Where as a game like Street Fighter II: Turbo has a more challenging difficulty curve and also a more varied and memorable roster, thus encouraging you to try and master everyone as best you can, Fighting Vipers’ roster really doesn’t provide as much impetus. You have your traditional heavy hitters like Sanman and more nimble smaller fighters like Picky, but most of them can all be defeated with relative ease by mashing the punch button.
Even Boss fighter B.M. can be despatched with relative ease by the entire playable roster. There’s no real strategic differences to picking, say, Tokio over Jane when it comes to fighting the final boss. Your tactics will remain relatively unchanged no matter who you plump for. Contrast this again with SFII: Turbo, where playing as different characters made the battle with Bison a different challenge depended on who you played as. For instance, Dhalsim’s lack of speed would make it harder to combat Bison’s quick feet, but he’d do more damage with one good shot than the much more nimble Chun Li would do. Again, this added actual strategic elements to the last boss instead of just turning up and mashing buttons until you won.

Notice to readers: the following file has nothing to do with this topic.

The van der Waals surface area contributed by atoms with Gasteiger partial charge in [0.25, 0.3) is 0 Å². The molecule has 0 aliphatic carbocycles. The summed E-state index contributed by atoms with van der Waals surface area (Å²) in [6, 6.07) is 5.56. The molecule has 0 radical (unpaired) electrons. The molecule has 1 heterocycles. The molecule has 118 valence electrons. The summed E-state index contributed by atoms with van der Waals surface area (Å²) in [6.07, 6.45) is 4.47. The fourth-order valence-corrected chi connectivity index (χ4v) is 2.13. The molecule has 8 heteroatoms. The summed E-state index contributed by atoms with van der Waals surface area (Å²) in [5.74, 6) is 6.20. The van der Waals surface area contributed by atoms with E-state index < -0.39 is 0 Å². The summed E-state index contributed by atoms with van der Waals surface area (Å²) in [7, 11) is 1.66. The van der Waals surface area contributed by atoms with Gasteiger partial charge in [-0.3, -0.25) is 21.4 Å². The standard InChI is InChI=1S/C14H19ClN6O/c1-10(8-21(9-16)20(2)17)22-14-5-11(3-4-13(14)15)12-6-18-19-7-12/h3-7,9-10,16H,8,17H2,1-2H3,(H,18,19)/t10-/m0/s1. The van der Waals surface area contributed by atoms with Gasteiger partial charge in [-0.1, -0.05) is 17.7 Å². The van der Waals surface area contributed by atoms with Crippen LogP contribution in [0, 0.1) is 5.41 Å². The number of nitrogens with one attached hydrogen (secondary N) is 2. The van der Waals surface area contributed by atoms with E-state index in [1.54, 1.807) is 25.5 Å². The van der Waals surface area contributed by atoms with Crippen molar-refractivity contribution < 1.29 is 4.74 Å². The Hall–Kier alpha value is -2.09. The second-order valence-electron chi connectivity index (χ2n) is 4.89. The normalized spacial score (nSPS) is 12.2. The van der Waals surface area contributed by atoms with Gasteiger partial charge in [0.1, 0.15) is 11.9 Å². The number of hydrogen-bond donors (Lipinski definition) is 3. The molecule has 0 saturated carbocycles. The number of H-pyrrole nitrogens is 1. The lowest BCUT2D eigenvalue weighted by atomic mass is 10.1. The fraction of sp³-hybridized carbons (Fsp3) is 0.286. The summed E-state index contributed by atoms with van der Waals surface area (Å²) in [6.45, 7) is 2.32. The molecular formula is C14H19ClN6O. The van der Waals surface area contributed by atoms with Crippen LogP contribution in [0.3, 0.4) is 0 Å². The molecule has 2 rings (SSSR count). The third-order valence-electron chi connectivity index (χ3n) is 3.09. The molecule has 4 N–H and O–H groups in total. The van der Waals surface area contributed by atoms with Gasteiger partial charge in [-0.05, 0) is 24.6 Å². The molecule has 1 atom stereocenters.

I’m sure there are fans of Fighting Vipers who will feel that I’m selling the games strategic elements short, but if you google reviews of the game you will find, on the whole, a general agreement that the game is too easy and that you can spam the game quite easily with the right characters selected. Though this doesn’t make the game an especially bad one, it does erode its longevity and make it more of a half an hour distraction as opposed to a classic fighter.
Graphically, the game looks fine for the time. The Saturn was capable of decent 3D graphics but its notoriously difficult set up made it hard for developers to get the absolute best out of it when it came to 3D. Overall though, I liked the graphics. Yes, they are a bit rough around the edges but they also have character to them and the stages are well designed.